One of my favorite science fiction books is Songs from the Stars by Norman Spinrad. This is set in the future, centuries after a cataclysmic war called The Big Smash wipes out most of human civilization.
The International Space Station (ISS) (Click image to see a larger version — Image source: NASA)
The story describes a successor civilization called Aquaria that’s based on the west coast of what was once the United States. This society is built on “White Science” and follows the “law of muscle, sun, wind and water.” Meanwhile, a group of so-called sorcerers — in reality, scientists and engineers — traffic in the “Black Sciences” of atomics, petroleum, and physics. The sorcerers are desperate to mount a mission to the long abandoned Big Ear space station because they know that mankind made contact with aliens just before The Big Smash occurred. Whenever I see a picture of the International Space Station (ISS), it reminds me of the part of the tale when our heroes — Clear Blue Lou, perfect master of the Clear Blue Way, and Sunshine Sue, queen of the Word of Mouth communication network — reach the Big Ear space station and discover… but I can’t tell you that. All I can share is that Philip Jose Farmer said of Songs from the Stars: “Remarkable… beautiful… This is one of the most uplifting works I’ve read.” The reason for my waffling here is that my chum Rick Curl just emailed me saying: “I thought you’d find this video to be of interest.”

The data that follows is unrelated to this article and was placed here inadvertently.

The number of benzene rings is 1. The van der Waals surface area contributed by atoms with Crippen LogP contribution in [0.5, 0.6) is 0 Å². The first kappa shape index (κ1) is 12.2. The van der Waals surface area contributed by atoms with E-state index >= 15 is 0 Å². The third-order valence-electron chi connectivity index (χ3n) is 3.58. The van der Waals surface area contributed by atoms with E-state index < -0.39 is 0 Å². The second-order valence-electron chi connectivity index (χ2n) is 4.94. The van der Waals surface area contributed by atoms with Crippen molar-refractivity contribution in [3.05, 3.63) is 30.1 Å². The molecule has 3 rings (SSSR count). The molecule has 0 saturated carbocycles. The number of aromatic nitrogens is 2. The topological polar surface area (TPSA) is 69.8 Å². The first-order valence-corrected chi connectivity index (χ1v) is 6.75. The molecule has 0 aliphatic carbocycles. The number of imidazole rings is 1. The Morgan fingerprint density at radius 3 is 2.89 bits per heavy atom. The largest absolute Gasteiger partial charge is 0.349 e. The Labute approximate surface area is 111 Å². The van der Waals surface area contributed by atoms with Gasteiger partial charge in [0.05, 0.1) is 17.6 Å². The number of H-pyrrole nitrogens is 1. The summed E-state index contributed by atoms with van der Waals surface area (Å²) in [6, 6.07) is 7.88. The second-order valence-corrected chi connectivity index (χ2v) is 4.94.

This really is rather good. In addition to the construction details, I found the discussions of the two-body problem, how to handle orbital perturbations, orbital decay, and station keeping very interesting. Rick went on to say, “This is essentially a little robot arm that just sits there and points to the International Space Station. Maybe I’m easily amused, but I wish I had one of these.” I fear that I am easily amused also, because I just emailed Rick back saying, “I want one too!” How about you?